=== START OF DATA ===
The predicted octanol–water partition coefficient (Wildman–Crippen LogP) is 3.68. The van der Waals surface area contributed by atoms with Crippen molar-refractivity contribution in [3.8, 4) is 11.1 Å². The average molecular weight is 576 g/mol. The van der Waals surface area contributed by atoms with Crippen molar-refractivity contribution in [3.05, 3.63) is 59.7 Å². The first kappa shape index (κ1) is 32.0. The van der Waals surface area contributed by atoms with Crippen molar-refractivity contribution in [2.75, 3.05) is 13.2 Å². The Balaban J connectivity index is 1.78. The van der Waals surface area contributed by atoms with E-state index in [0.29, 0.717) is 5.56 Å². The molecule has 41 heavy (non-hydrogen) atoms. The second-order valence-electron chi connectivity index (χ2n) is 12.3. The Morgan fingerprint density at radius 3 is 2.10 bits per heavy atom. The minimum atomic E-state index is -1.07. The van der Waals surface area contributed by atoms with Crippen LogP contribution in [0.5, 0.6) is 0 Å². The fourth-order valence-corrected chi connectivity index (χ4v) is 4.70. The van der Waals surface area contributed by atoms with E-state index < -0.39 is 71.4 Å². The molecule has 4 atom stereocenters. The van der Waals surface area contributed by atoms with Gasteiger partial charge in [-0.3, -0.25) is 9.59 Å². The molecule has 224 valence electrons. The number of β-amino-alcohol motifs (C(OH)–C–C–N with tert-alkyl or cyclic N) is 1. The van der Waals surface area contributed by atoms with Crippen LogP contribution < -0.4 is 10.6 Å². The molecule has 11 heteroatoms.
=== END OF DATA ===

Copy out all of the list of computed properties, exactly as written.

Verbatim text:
The predicted octanol–water partition coefficient (Wildman–Crippen LogP) is 3.68. The van der Waals surface area contributed by atoms with Crippen molar-refractivity contribution in [3.8, 4) is 11.1 Å². The average molecular weight is 576 g/mol. The van der Waals surface area contributed by atoms with Crippen molar-refractivity contribution in [3.05, 3.63) is 59.7 Å². The first kappa shape index (κ1) is 32.0. The van der Waals surface area contributed by atoms with Crippen molar-refractivity contribution in [2.75, 3.05) is 13.2 Å². The Balaban J connectivity index is 1.78. The van der Waals surface area contributed by atoms with E-state index in [0.29, 0.717) is 5.56 Å². The molecule has 41 heavy (non-hydrogen) atoms. The second-order valence-electron chi connectivity index (χ2n) is 12.3. The Morgan fingerprint density at radius 3 is 2.10 bits per heavy atom. The minimum atomic E-state index is -1.07. The van der Waals surface area contributed by atoms with Crippen LogP contribution in [0.5, 0.6) is 0 Å². The fourth-order valence-corrected chi connectivity index (χ4v) is 4.70. The van der Waals surface area contributed by atoms with E-state index < -0.39 is 71.4 Å². The molecule has 4 atom stereocenters. The van der Waals surface area contributed by atoms with Gasteiger partial charge in [-0.3, -0.25) is 9.59 Å². The molecule has 224 valence electrons. The number of β-amino-alcohol motifs (C(OH)–C–C–N with tert-alkyl or cyclic N) is 1. The van der Waals surface area contributed by atoms with Crippen LogP contribution < -0.4 is 10.6 Å². The molecule has 11 heteroatoms.